Anduin: Volume 4B
Richmond Tape Club

Matt Boettke: Volume 8
Richmond Tape Club

Brandon Hurtado: Volume 6
Richmond Tape Club

Mutwawa: Volume 7
Richmond Tape Club

Stephen Vitiello: Volume 5
Richmond Tape Club

In one sense, the artist issuing the first volume in a projected series is at a disadvantage from those that come after as there's no context to help the listener make sense of that inaugural release. Just as a puzzle image assumes increasing clarity as more pieces are added, so too does a series come into better focus as more installments appear. Jonathan Lee's Richmond Tape Club offers a perfect example, given that, with eight volumes having been issued (actually nine, given that Lee has issued two Anduin volumes as 4A and 4B), the listener is now in a better position to develop a coherent impression of the project's character. One of the first things that one notices is that, in contrast to the synthesizer-heavy focus of some cassette labels, Richmond Tape Club points more in the direction of underground ambient-drone forms.

Conceived of as a B-side of sorts to Anduin's Volume Four, Jonathan Lee's 4B features live material recorded during the same period. It very much perpetuates the Anduin style established in past releases, namely a murky, somewhat diseased brand of dark ambient electronica that feels like psychic disturbances welling up from the unconscious during unsettled sleep. Little sunlight penetrates the cassette's five vampiric settings, and creaking doors, crickets, and other nocturnal noises often appear alongside the synthetic rumbles, primal rhythm patterns, and coal-black atmospherics. It's not a music wholly bereft of animation, however, as beats do inject a number of tracks with a conspicuous amount of energy. Amplifying the material's noir-like character are bluesy contributions from guests Jimmy Ghaphery and Noah Saval, whose saxophone purr and harmonica wail come across like the only remaining traces of humanity one might hope to find within Lee's blistered terrain.

The fifth volume comes from Stephen Vitiello, whose EP hews to the processed guitar-oriented style captured on his 12k releases. For his contribution to the Richmond Tape series, Vitiello manipulates the guitar's sound to such a degree it assumes the form of a constantly mutating electrical fuzzball. The three pieces are hardly an undefined barrage, however: guitar tones do sometimes extricate themselves from the background, though even when they do they're trailed by a speckled swarm of electric fire. One of the EP's nicest moments occurs near the end of side one when “Buchla Rhythm” serenades the listener with a becalmed reverie of sparse design. While noisier by comparison, the second side's epic “Captiva Phonogene” impresses also in the ecstatic jangle of its Eastern-flavoured, guitar-speckled radiance. It's a wholly absorbing, single-movement tour de force whose sunblinded churn is up there with anything else Vitiello's released.

Brandon Hurtado, who's previously issued a number of net and cassette releases, flexes his ambient soundsculpting muscles on the sixth installment in the series. Don't be misled by the macabre suggestiveness of the opening side's track titles “Panic Attack” and “Soldering Iron,” as his furtive material is far more peaceful and introspective than such titles might suggest (that being said, “Panic Attack” does exhibit a marked degree of anxiety in its later moments but not to any totally disorienting degree). Smeared with grime and soot, Hurtado's claustrophobic soundscapes lumber woozily through abandoned industrial factory spaces, happy to do so at their own slow and ponderous pace. Blurry voice samples surface during “Soldering Iron” and “Enregistre,” but otherwise the emphasis is on ghostly instrumental design and the Richmond-based producer keeping things minimal and murky.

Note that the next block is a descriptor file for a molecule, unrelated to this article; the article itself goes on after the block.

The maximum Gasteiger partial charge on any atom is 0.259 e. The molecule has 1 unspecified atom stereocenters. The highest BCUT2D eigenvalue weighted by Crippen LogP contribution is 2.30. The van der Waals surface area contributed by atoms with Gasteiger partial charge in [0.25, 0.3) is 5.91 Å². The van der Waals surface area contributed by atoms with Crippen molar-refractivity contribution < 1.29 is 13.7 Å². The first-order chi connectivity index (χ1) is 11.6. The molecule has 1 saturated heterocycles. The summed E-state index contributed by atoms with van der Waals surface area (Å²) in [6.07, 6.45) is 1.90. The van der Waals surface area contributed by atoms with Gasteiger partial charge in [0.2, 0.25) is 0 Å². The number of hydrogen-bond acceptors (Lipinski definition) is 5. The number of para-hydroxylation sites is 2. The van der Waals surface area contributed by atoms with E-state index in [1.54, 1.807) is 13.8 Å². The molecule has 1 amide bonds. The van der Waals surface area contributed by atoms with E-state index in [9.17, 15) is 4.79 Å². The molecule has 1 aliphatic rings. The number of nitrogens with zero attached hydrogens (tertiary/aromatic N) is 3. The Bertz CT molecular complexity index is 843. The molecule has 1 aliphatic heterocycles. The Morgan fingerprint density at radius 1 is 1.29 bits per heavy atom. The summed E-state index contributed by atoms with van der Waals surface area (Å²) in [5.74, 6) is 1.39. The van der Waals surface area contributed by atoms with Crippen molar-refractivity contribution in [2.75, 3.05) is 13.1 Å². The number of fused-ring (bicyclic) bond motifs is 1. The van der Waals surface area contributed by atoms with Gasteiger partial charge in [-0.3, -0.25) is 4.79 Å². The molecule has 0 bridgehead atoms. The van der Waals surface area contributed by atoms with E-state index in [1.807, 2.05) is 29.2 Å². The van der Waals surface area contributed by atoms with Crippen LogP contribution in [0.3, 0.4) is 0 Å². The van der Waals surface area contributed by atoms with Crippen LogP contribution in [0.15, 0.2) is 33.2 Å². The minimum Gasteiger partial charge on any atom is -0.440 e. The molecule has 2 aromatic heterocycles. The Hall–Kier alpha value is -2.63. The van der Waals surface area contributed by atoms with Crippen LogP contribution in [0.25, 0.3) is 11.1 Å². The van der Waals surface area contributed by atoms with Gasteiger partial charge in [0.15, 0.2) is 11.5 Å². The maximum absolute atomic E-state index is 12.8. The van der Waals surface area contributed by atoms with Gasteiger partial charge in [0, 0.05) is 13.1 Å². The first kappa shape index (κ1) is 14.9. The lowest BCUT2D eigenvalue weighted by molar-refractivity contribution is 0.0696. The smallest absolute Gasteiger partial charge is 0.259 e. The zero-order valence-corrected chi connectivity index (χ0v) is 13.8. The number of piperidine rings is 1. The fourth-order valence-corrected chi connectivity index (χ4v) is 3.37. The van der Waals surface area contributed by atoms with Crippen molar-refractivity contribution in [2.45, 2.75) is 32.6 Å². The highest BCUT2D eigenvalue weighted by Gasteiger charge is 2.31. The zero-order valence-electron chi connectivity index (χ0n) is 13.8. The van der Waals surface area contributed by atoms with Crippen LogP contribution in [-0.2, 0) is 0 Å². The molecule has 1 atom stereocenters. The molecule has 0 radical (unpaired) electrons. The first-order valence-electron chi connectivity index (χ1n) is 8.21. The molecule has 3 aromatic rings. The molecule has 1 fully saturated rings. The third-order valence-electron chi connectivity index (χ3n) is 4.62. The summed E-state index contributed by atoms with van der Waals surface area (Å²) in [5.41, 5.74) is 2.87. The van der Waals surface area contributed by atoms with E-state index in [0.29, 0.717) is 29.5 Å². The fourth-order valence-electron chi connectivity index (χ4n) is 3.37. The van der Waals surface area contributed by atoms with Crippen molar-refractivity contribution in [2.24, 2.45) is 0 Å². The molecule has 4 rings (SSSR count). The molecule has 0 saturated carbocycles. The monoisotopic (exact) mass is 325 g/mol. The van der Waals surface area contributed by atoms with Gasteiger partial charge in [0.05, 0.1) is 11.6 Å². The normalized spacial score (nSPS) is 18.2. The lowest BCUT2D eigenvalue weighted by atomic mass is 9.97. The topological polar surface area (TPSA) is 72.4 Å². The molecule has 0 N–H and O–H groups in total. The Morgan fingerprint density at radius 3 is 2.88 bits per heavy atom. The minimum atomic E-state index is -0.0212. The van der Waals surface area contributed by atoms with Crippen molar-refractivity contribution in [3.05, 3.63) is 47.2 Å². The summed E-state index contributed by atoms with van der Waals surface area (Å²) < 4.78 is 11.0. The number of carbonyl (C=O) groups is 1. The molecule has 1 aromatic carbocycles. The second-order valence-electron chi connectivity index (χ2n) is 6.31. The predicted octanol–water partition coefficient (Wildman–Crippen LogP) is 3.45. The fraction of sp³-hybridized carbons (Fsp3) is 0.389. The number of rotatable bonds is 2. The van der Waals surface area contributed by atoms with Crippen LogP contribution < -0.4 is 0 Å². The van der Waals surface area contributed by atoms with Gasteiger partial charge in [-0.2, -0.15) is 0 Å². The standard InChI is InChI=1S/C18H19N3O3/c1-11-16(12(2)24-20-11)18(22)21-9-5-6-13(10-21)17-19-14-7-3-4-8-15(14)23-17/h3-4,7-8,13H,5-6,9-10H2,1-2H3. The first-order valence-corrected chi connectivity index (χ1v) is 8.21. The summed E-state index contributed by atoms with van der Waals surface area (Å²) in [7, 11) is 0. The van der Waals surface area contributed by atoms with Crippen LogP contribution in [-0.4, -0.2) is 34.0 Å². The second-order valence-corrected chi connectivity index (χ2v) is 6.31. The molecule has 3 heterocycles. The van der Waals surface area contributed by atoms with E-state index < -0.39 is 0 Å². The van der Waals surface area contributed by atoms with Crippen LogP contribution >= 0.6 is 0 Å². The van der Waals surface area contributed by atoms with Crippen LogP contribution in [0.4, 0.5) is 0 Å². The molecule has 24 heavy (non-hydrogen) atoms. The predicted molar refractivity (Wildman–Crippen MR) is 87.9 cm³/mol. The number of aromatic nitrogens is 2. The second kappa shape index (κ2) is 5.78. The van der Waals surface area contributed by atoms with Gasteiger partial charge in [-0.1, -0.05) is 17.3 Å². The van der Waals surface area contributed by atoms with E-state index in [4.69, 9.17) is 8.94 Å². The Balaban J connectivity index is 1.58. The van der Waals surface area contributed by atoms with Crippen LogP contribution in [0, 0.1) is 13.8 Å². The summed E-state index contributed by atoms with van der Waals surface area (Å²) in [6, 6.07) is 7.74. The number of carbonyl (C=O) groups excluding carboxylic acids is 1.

Considerably noisier by comparison is Mutwawa's Volume Seven, which sees Suppression member Jason Hodges and Gary Stevens aka Head Molt pooling their diseased talents for five shamanistic dance tracks. Primitive tribal-dance rhythms, electro beats, and grinding voice treatments pop up repeatedly within the duo's grinding, industrial mutations. The primitive electro groove and degraded synths of “Don't Care” suggest the track could pass for an outtake from Devo's Q: Are We Not Men? A: We Are Devo! Elsewhere, ghoulish voices well up from the groaning underground during “Rooted Shrine Fever,” while “Haunted Mechanism” batters a plodding hammerhead groove with acidy synths and a convulsive cloudstorm.

The last of the five in the collection arrives courtesy of noise-and-drone advocate Matt Boettke, who spreads the two-part “Oedema” across the cassette's sides. On this first release under his own name (he's also associated with the Scant and Widow's Bath projects), Boettke plunges the listener into a cavernously deep chasm of warbling analog drones. With only one piece featured on the release, Boettke is able to let the material unfold slowly (over the course of the tape's two sides) and grow in volume and intensity at an incremental pace. Of the releases reviewed here, his is the one that's most purely drone-like, and while it's true that Boettke's material does hew to its drone presentation with unwavering determination (a late industrial noise episode notwithstanding), the largely unchanging quality of the piece doesn't come across as unsatisfying when heard after the other four.

Five releases might seem like a lot to digest, but, with each one presenting somewhere in the vicinity of twenty minutes of music, all five can be absorbed quickly and easily. More important perhaps is the fact that there's enough music presented for the listener to gain a clear sense of the Richmond underground-experimental scene being developed by Lee and his fellow conspirators.

June 2014